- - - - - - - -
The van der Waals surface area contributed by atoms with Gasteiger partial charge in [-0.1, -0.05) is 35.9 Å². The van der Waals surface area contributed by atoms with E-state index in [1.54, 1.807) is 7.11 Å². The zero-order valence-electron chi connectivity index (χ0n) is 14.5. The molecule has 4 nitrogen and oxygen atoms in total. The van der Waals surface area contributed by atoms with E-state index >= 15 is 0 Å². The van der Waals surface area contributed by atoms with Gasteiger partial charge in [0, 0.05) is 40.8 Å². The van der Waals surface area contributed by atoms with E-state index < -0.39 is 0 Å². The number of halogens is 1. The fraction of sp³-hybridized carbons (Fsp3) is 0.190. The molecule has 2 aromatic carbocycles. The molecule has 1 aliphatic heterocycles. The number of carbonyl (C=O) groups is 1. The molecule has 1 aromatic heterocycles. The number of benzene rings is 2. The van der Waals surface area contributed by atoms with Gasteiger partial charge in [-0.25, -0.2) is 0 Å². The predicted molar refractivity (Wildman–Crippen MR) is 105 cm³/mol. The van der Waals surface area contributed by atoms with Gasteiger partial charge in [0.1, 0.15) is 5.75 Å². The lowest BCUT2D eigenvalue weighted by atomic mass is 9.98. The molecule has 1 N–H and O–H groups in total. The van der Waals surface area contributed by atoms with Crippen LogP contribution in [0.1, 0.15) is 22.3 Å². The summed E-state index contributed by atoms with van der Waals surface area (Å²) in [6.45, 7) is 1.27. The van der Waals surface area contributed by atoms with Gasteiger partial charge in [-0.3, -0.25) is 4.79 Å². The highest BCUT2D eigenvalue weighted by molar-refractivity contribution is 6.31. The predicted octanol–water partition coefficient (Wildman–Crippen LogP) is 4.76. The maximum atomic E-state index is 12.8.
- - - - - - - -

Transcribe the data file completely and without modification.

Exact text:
The van der Waals surface area contributed by atoms with Gasteiger partial charge in [-0.1, -0.05) is 35.9 Å². The van der Waals surface area contributed by atoms with E-state index in [1.54, 1.807) is 7.11 Å². The zero-order valence-electron chi connectivity index (χ0n) is 14.5. The molecule has 4 nitrogen and oxygen atoms in total. The van der Waals surface area contributed by atoms with E-state index >= 15 is 0 Å². The van der Waals surface area contributed by atoms with Gasteiger partial charge in [0, 0.05) is 40.8 Å². The van der Waals surface area contributed by atoms with E-state index < -0.39 is 0 Å². The number of halogens is 1. The fraction of sp³-hybridized carbons (Fsp3) is 0.190. The molecule has 2 aromatic carbocycles. The molecule has 1 aliphatic heterocycles. The number of carbonyl (C=O) groups is 1. The molecule has 1 aromatic heterocycles. The number of benzene rings is 2. The van der Waals surface area contributed by atoms with Gasteiger partial charge in [-0.25, -0.2) is 0 Å². The predicted molar refractivity (Wildman–Crippen MR) is 105 cm³/mol. The van der Waals surface area contributed by atoms with Gasteiger partial charge in [0.1, 0.15) is 5.75 Å². The lowest BCUT2D eigenvalue weighted by atomic mass is 9.98. The molecule has 1 N–H and O–H groups in total. The van der Waals surface area contributed by atoms with Crippen LogP contribution in [0.1, 0.15) is 22.3 Å². The summed E-state index contributed by atoms with van der Waals surface area (Å²) in [6.45, 7) is 1.27. The van der Waals surface area contributed by atoms with Gasteiger partial charge in [-0.3, -0.25) is 4.79 Å². The highest BCUT2D eigenvalue weighted by molar-refractivity contribution is 6.31. The predicted octanol–water partition coefficient (Wildman–Crippen LogP) is 4.76. The maximum atomic E-state index is 12.8.